Nutrien adapts to continue business, employment during pandemic
- NC Raine | June 03, 2020
One of Saskatchewan's foremost corporations is adjusting to the uncertainty created by the coronavirus pandemic and helping communities at risk of being left behind.
Nutrien, which employs more than 4,200 people and operates 6 mines across the province, understands the need to continue operating at full capacity and has not stalled on hiring or job recruitment, said Lisa Mooney, Nutrien Global Lead of Sustainability and Strategic Inclusion.
In March, Saskatchewan lost more than 20,000 jobs, and the unemployment rate in the province is expected to reach 8.7 per cent but Nutrien is finding ways to continue recruiting workers.
“Normally we engage face to face, but with social distancing that's not something we can do,” she said.
Nutrien usually goes to communities and tells people about job opportunities and gives them tips on how to apply. Now, job seekers can connect online, post their resumes and have questions answered live, she said.
“We can email job seekers positions that apply to their skill set so they can apply directly with us for those roles. And we will share our supply chain job postings as well, because if we're still working, so is our supply chain,” Mooney said.
One of Nutrien's most vital partners in community investment is the Saskatoon Tribal Council (STC), which has maintained a relationship with Nutrien for nearly a decade.
“I call them an elephant, because elephants follow other elephants. When you have one industry leader moving in this direction with respect to reconciliation, other major industry players follow,” said Clifford Tawpisin, STC Chief Executive Officer.
Mooney said Nutrien has provided funds for the Tribal Council’s food program that is feeding over 400 families daily in Saskatoon. The Tribal Council estimates all of the 70 First Nations in the province have citizens living in Saskatoon. Nutrien provides support that enables STC to cook meals, package them, and deliver them to homes.
Nutrien is also working with STC and Nutrients for Life to provide sustainable food security for First Nations. It will provide ten garden boxes per community, an in-ground garden plot and will supply communities with rototillers, garden tools and seeds.
“Not only would this create some food security, but this will limit exposure, as (individuals) wouldn't have to leave their community nearly as often,” said Mooney.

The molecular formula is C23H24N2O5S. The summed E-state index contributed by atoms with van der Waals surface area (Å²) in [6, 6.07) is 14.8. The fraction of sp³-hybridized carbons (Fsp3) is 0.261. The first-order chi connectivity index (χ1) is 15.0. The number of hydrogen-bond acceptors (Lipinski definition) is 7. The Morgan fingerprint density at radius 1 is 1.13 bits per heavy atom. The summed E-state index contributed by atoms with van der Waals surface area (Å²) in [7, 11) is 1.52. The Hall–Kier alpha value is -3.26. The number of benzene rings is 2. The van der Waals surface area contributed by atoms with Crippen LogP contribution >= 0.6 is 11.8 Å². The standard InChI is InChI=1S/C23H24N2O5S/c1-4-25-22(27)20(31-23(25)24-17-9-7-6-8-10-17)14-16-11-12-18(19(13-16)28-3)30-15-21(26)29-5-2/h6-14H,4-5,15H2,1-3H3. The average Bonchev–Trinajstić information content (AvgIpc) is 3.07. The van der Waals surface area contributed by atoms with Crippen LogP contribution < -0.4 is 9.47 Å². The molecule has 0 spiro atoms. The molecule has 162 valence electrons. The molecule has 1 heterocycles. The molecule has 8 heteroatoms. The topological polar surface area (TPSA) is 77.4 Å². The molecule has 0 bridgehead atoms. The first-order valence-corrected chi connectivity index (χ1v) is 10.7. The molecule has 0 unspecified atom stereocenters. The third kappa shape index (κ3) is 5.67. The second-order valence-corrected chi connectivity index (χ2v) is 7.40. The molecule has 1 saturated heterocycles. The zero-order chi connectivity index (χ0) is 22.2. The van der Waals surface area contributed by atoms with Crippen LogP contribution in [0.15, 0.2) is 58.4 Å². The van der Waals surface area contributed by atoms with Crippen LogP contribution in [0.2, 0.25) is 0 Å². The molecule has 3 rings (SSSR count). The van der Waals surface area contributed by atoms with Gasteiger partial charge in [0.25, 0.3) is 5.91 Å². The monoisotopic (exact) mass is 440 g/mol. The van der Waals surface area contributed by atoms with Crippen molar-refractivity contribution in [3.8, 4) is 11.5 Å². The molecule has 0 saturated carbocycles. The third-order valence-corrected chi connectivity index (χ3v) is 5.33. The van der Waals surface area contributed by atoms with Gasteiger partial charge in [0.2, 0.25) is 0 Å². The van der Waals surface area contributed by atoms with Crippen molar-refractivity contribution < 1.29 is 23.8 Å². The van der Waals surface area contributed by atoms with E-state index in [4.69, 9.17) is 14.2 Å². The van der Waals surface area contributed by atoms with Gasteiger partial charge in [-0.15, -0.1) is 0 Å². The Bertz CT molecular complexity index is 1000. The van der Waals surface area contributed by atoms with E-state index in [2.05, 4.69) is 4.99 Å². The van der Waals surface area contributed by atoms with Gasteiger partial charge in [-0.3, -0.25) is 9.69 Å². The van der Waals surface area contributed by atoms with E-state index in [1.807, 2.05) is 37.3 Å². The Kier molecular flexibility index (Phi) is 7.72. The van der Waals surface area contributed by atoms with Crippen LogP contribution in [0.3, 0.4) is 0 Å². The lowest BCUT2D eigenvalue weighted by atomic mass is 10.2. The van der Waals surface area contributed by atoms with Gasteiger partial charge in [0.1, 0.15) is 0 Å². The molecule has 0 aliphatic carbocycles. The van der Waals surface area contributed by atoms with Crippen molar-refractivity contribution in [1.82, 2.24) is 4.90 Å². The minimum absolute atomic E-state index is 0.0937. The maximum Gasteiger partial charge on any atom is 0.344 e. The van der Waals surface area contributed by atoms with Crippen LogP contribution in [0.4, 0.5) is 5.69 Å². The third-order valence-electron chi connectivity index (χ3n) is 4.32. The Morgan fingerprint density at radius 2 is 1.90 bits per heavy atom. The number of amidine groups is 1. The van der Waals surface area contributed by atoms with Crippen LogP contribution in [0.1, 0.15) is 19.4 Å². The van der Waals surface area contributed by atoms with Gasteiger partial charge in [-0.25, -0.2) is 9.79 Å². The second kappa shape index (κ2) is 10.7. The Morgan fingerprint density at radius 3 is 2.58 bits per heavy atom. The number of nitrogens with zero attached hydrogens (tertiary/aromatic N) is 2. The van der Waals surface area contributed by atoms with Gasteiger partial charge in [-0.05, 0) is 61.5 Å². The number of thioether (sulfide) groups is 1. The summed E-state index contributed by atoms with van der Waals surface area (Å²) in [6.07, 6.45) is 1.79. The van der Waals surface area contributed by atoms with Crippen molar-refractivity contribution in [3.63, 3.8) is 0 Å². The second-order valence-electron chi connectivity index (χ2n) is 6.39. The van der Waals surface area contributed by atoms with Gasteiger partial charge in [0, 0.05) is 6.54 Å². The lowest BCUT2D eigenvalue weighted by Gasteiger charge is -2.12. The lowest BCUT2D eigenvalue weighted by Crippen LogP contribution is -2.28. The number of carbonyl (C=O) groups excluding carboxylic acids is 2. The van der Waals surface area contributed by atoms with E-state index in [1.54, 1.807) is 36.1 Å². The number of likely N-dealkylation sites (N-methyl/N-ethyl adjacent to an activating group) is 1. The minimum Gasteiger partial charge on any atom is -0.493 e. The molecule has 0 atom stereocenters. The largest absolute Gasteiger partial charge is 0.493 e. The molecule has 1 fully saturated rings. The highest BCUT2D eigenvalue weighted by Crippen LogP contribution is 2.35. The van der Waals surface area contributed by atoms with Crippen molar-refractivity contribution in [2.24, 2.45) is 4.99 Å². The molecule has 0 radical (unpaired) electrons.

The food sustainability project also benefits First Nations youth, said Tawpisin. Nutrien sponsors STC's entrepreneurship program in all seven STC communities, giving youth confidence and new skills.
“Through food security and community gardens, we're ensuring these kids take this leadership role in working with the rest of the community, as well as working with elders in preserving vegetables,” said Tawpisin. “We're making sure that food security in our communities, while going through a crisis like this, will not be an issue.”
“Because we're leaders in agriculture, it made sense for us that we would support communities in regards to food security and gardens,” added Mooney.
Nutrien and STC are also collaborating on an approach to mental health for young people.
“There are sometimes mental health issues with youth, and in some communities, issues with suicide. So we wanted to find a way to engage with youth,” she said. “We are engaging youth as leaders in the gardening project, hoping the engagement of youth as leaders will assist in coping with mental health challenges,” said Mooney. “We are creating an online platform for them to engage with other communities as well as gain support for their gardens and have an opportunity to share pictures, ask questions and share successes related to the gardening project.”
“Our partnership with Nutrien has been a huge success,” said Tawpisin.
Nutrien, formerly known as PotashCorp, is a staple in Saskatchewan's economy and leader in philanthropy and community support. It is the largest potash producer in the world, and third largest producer of nitrogen fertilizer. “Nutrien is part of the global food supply chain. That's what makes us an essential service,” Mooney said.
“In order for growers to be able to grow enough food around the world, they need potash, nitrogen, and phosphate as products to support their crops. And we also have those retail sites that work with the growers,” she said.
Nutrien’s mining facilities and branch locations now have limited access and stringent safety protocols are in place to ensure the health of employees, but there have been no disruptions to production, according to a statement released by the company.